test[5, 1000, 1000] (* delete only 5 rows and columns from a 1000x1000 array *)
dropCarlos    0.006608
drop          0.001248
test[900, 1000, 1000] (* delete all but 100 rows and columns from a 1000x1000 array *)
dropCarlos    0.00047904
drop          0.00017472
test[50, 10000, 100] (* delete 50 from a very tall array *)
dropCarlos    0.005368
drop          0.001072
test[50, 100, 10000] (* delete 50 from a very wide array *)
dropCarlos    0.002496
drop          0.0008992

These tests cover a variety of cases to see if the relative performance of the functions under test change significantly; if they do a method may have hidden strengths or weaknesses.

A final test that must be included in the suite is using non-packed data (all the test above were with packed arrays). This is because there are often significant internal optimizations for packed arrays that cannot be used on unpacked data. Because of this a function that is fast on packed arrays might become suddenly slow elsewhere. For this test replace the expression RandomReal[9, {r, c}] with RandomChoice["a" ~CharacterRange~ "z", {r, c}] in the definition of test. This creates an array of strings which cannot be packed. Now run another test:

test[250, 1000, 1000]  (* this time with an unpacked String array *)
dropCarlos    0.009232
drop          0.00424

Notice that while my function is still faster it is not as much faster; this is because Part is particularly well optimized for packed arrays.

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Thank you, Seems very powerful. But I need time to understand those lines with #,@,&.... , I wish I could read these codes just like reading novels... – matheorem Feb 26 '13 at 7:09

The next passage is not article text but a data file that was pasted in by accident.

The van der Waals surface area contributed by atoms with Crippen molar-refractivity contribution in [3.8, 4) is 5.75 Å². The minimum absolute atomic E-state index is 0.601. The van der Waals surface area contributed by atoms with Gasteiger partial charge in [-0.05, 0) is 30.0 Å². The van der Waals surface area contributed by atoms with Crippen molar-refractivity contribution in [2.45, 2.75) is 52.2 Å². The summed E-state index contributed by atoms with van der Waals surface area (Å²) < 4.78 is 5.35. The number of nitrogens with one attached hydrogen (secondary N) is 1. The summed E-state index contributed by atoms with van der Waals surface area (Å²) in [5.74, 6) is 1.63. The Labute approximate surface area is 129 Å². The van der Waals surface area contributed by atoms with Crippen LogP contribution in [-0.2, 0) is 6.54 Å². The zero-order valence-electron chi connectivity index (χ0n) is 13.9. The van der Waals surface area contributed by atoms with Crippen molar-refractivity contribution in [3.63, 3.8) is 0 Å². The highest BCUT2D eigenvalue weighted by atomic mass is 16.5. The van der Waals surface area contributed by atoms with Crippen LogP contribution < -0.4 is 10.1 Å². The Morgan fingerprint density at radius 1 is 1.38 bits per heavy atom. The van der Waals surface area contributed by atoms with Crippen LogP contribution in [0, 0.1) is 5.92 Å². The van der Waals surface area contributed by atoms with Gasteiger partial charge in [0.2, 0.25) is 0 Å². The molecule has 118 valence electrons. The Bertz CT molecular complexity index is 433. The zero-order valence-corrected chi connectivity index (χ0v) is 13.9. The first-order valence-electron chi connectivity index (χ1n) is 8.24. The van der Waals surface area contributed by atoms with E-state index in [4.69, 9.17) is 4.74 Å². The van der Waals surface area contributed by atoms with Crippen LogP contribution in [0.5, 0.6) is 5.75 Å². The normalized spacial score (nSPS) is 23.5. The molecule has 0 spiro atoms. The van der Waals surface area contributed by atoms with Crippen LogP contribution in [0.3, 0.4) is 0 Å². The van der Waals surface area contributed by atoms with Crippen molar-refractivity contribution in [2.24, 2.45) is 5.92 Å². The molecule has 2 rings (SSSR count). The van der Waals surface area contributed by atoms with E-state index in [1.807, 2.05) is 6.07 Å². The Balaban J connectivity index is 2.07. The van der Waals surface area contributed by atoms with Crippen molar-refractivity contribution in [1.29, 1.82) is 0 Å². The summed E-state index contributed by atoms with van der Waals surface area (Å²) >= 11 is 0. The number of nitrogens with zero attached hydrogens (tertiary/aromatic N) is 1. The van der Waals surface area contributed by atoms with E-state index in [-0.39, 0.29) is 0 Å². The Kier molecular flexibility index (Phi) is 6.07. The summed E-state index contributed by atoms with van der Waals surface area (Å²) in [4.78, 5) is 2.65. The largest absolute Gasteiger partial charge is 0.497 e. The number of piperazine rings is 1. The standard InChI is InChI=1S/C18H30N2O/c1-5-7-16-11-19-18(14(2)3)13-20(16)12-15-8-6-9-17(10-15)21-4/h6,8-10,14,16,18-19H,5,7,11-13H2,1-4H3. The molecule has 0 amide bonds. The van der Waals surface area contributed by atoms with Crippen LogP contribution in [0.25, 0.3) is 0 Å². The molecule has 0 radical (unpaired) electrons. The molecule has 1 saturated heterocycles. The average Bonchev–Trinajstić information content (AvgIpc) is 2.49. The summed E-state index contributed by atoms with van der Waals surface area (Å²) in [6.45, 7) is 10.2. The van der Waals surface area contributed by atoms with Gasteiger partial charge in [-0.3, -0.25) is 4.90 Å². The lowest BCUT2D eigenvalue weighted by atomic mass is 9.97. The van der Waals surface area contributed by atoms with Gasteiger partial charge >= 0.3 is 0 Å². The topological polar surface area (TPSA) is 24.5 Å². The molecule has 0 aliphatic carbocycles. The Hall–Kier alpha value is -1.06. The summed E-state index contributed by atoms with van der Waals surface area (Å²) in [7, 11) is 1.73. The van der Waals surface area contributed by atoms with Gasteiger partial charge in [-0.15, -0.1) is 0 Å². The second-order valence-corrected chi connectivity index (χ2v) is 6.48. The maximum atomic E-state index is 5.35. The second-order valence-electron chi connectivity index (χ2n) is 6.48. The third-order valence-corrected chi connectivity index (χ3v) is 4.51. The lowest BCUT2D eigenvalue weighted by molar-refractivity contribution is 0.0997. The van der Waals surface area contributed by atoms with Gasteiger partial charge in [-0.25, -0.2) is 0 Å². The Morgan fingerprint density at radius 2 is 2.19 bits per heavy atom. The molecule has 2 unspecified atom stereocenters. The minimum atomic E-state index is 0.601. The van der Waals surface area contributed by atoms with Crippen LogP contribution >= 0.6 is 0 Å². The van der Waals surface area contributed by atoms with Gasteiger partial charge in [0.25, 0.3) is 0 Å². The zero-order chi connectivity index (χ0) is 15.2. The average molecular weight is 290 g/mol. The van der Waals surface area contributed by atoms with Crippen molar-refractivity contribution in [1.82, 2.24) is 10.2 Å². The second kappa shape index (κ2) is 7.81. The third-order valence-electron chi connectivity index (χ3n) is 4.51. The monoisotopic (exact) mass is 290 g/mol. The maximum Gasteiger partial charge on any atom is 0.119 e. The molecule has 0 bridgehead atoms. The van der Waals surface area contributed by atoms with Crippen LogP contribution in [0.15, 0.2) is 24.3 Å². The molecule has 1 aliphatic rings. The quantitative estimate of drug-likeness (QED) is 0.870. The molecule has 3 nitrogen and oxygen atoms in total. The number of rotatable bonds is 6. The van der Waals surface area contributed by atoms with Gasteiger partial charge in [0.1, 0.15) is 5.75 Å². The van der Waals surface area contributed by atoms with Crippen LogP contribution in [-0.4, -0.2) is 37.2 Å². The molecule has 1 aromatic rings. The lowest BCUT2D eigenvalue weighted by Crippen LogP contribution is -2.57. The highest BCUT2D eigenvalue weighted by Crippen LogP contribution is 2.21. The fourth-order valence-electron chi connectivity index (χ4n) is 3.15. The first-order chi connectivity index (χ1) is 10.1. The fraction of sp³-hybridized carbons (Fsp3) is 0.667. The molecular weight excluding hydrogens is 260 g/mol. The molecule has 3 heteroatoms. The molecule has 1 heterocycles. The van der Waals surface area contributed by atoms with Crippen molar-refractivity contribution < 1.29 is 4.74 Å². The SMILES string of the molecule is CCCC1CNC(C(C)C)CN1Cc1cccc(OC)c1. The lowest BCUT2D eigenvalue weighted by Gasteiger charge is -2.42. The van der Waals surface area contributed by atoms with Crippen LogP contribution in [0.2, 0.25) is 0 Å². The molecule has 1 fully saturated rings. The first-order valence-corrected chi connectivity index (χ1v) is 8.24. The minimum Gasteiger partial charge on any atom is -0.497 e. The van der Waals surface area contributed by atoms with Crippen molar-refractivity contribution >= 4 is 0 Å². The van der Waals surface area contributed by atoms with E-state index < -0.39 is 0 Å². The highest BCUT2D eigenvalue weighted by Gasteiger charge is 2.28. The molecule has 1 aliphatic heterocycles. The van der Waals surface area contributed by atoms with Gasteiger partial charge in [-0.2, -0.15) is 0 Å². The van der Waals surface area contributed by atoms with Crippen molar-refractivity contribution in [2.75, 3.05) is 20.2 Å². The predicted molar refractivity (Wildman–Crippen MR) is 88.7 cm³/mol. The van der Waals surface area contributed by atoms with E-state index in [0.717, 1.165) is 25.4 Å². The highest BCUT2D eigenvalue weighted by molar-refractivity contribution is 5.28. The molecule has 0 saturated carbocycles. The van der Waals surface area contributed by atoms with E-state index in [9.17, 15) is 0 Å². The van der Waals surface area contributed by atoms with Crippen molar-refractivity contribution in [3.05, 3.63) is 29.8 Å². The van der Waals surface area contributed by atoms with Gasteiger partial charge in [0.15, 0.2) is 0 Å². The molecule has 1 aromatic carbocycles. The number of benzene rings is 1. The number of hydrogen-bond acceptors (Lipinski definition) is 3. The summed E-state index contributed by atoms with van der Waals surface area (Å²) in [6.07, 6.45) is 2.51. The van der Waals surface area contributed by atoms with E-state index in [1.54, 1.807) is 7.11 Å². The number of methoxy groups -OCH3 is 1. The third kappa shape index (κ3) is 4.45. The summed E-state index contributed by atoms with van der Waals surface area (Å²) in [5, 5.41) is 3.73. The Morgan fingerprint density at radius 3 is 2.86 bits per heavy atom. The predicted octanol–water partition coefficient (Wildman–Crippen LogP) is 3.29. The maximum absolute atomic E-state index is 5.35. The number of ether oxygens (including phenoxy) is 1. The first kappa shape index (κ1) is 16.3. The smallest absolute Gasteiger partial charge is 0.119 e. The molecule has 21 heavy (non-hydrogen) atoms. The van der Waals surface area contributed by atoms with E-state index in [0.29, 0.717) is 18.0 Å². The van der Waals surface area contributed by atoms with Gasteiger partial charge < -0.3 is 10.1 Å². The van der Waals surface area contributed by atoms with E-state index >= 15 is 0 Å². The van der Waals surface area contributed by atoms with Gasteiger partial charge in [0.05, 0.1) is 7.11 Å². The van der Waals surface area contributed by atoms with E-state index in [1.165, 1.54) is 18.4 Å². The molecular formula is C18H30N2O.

@user15964 I'm happy to explain any part of it you don't understand. I prefer not to make my answers needlessly long (and take the time to do that) unless someone asks for an explanation. A few points: f @ x is the same as f[x]. f /@ {1, 2, 3} creates {f[1], f[2], f[3]}. f @@ {1, 2, 3} creates f[1, 2, 3]. Range has attribute Listable therefore: Range @ {1, 2, 3} creates {{1}, {1, 2}, {1, 2, 3}}. Also look up Slot and SlotSequence in the help. – Mr.Wizard Feb 26 '13 at 7:12
A question: Carlos gives a rather easy and understandable method to do this using "Delete", but it involves "Transpose". I am intersted about the efficiency of the two method, yours or Carlos'? – matheorem Feb 26 '13 at 7:20
@user15964 usually the best thing to do it run timings in your own application, which can be assisted by this function. I'll also run a couple of Timing passes and tell you the result. By the way, one difference is that I set up my drop function to extend to arrays of greater depth; doing the same thing with Transpose (manually that is) would end up difficult I believe. – Mr.Wizard Feb 26 '13 at 7:23
Yeah, yours is more general! I got it. – matheorem Feb 26 '13 at 7:28

I would use Delete[] for the purpose of deleting selected rows:

Delete[Array[C, {4, 4}], {{2}, {3}}]
(* {{C[1, 1], C[1, 2], C[1, 3], C[1, 4]}, {C[4, 1], C[4, 2], C[4, 3], C[4, 4]}} *)

To delete columns, you could do a preliminary transposition first...